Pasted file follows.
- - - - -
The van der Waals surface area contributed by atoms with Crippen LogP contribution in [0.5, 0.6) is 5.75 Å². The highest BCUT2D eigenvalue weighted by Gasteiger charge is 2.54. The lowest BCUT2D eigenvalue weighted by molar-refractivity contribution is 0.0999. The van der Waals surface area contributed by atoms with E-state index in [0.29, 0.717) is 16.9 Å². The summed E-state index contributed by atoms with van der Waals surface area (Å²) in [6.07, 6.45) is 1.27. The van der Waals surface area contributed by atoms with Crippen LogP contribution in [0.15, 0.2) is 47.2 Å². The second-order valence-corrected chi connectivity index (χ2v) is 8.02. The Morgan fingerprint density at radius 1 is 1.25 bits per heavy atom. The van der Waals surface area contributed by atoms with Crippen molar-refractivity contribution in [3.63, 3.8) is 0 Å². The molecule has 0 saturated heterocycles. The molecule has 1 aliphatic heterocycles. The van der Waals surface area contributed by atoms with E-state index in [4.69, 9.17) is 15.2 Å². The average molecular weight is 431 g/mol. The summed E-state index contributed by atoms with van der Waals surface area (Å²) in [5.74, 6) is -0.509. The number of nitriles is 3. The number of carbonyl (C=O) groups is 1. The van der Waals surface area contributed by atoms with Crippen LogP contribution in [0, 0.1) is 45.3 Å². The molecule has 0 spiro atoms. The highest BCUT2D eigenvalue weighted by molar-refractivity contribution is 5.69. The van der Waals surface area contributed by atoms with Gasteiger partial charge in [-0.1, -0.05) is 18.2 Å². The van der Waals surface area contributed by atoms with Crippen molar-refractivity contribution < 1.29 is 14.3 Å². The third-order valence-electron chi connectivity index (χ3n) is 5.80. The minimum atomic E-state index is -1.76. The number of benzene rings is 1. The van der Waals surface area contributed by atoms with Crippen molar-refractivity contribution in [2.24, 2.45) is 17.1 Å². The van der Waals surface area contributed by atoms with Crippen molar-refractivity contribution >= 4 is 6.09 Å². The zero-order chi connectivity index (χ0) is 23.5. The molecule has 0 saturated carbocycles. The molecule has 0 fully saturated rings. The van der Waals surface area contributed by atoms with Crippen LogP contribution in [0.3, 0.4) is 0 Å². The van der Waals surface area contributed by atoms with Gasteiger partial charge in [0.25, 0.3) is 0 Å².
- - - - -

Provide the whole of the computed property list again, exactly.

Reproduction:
The van der Waals surface area contributed by atoms with Crippen LogP contribution in [0.5, 0.6) is 5.75 Å². The highest BCUT2D eigenvalue weighted by Gasteiger charge is 2.54. The lowest BCUT2D eigenvalue weighted by molar-refractivity contribution is 0.0999. The van der Waals surface area contributed by atoms with E-state index in [0.29, 0.717) is 16.9 Å². The summed E-state index contributed by atoms with van der Waals surface area (Å²) in [6.07, 6.45) is 1.27. The van der Waals surface area contributed by atoms with Crippen LogP contribution in [0.15, 0.2) is 47.2 Å². The second-order valence-corrected chi connectivity index (χ2v) is 8.02. The Morgan fingerprint density at radius 1 is 1.25 bits per heavy atom. The van der Waals surface area contributed by atoms with Crippen molar-refractivity contribution in [3.63, 3.8) is 0 Å². The molecule has 0 saturated heterocycles. The molecule has 1 aliphatic heterocycles. The van der Waals surface area contributed by atoms with E-state index in [4.69, 9.17) is 15.2 Å². The average molecular weight is 431 g/mol. The summed E-state index contributed by atoms with van der Waals surface area (Å²) in [5.74, 6) is -0.509. The number of nitriles is 3. The number of carbonyl (C=O) groups is 1. The van der Waals surface area contributed by atoms with Crippen LogP contribution in [0, 0.1) is 45.3 Å². The molecule has 0 spiro atoms. The highest BCUT2D eigenvalue weighted by molar-refractivity contribution is 5.69. The van der Waals surface area contributed by atoms with Gasteiger partial charge in [-0.1, -0.05) is 18.2 Å². The van der Waals surface area contributed by atoms with Crippen molar-refractivity contribution < 1.29 is 14.3 Å². The third-order valence-electron chi connectivity index (χ3n) is 5.80. The minimum atomic E-state index is -1.76. The number of benzene rings is 1. The van der Waals surface area contributed by atoms with Crippen molar-refractivity contribution in [2.24, 2.45) is 17.1 Å². The van der Waals surface area contributed by atoms with Crippen molar-refractivity contribution >= 4 is 6.09 Å². The zero-order chi connectivity index (χ0) is 23.5. The molecule has 0 saturated carbocycles. The molecule has 0 fully saturated rings. The van der Waals surface area contributed by atoms with Crippen LogP contribution in [0.3, 0.4) is 0 Å². The van der Waals surface area contributed by atoms with Gasteiger partial charge in [0.25, 0.3) is 0 Å².